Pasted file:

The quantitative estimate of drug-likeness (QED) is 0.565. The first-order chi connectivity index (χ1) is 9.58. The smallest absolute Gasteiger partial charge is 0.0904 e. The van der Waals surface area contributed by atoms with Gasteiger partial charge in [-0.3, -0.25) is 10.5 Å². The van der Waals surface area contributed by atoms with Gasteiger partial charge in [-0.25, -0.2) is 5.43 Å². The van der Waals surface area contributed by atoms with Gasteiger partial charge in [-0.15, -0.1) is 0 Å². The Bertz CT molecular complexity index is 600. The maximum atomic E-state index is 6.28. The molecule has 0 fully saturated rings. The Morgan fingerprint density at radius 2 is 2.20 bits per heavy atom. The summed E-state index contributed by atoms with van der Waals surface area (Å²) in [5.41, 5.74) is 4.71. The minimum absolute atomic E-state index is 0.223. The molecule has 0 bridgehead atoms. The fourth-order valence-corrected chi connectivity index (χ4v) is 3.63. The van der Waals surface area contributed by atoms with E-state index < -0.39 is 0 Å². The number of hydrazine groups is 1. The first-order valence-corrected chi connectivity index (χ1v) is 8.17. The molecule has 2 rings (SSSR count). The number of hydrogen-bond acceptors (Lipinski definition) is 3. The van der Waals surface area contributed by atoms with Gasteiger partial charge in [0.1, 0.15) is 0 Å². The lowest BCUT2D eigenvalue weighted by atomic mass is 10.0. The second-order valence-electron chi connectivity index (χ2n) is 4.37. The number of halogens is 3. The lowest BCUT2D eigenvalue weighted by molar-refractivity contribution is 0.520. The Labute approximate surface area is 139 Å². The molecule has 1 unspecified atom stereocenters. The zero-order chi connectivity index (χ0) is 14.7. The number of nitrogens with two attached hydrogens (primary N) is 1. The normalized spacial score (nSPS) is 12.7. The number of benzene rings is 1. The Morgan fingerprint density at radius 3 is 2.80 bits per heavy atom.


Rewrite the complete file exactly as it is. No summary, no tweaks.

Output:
The quantitative estimate of drug-likeness (QED) is 0.565. The first-order chi connectivity index (χ1) is 9.58. The smallest absolute Gasteiger partial charge is 0.0904 e. The van der Waals surface area contributed by atoms with Gasteiger partial charge in [-0.3, -0.25) is 10.5 Å². The van der Waals surface area contributed by atoms with Gasteiger partial charge in [-0.25, -0.2) is 5.43 Å². The van der Waals surface area contributed by atoms with Gasteiger partial charge in [-0.15, -0.1) is 0 Å². The Bertz CT molecular complexity index is 600. The maximum atomic E-state index is 6.28. The molecule has 0 fully saturated rings. The Morgan fingerprint density at radius 2 is 2.20 bits per heavy atom. The summed E-state index contributed by atoms with van der Waals surface area (Å²) in [5.41, 5.74) is 4.71. The minimum absolute atomic E-state index is 0.223. The molecule has 0 bridgehead atoms. The fourth-order valence-corrected chi connectivity index (χ4v) is 3.63. The van der Waals surface area contributed by atoms with E-state index < -0.39 is 0 Å². The number of hydrazine groups is 1. The first-order valence-corrected chi connectivity index (χ1v) is 8.17. The molecule has 2 rings (SSSR count). The number of hydrogen-bond acceptors (Lipinski definition) is 3. The van der Waals surface area contributed by atoms with Gasteiger partial charge in [0.1, 0.15) is 0 Å². The lowest BCUT2D eigenvalue weighted by atomic mass is 10.0. The second-order valence-electron chi connectivity index (χ2n) is 4.37. The number of halogens is 3. The lowest BCUT2D eigenvalue weighted by molar-refractivity contribution is 0.520. The Labute approximate surface area is 139 Å². The molecule has 1 unspecified atom stereocenters. The zero-order chi connectivity index (χ0) is 14.7. The number of nitrogens with two attached hydrogens (primary N) is 1. The normalized spacial score (nSPS) is 12.7. The number of benzene rings is 1. The Morgan fingerprint density at radius 3 is 2.80 bits per heavy atom.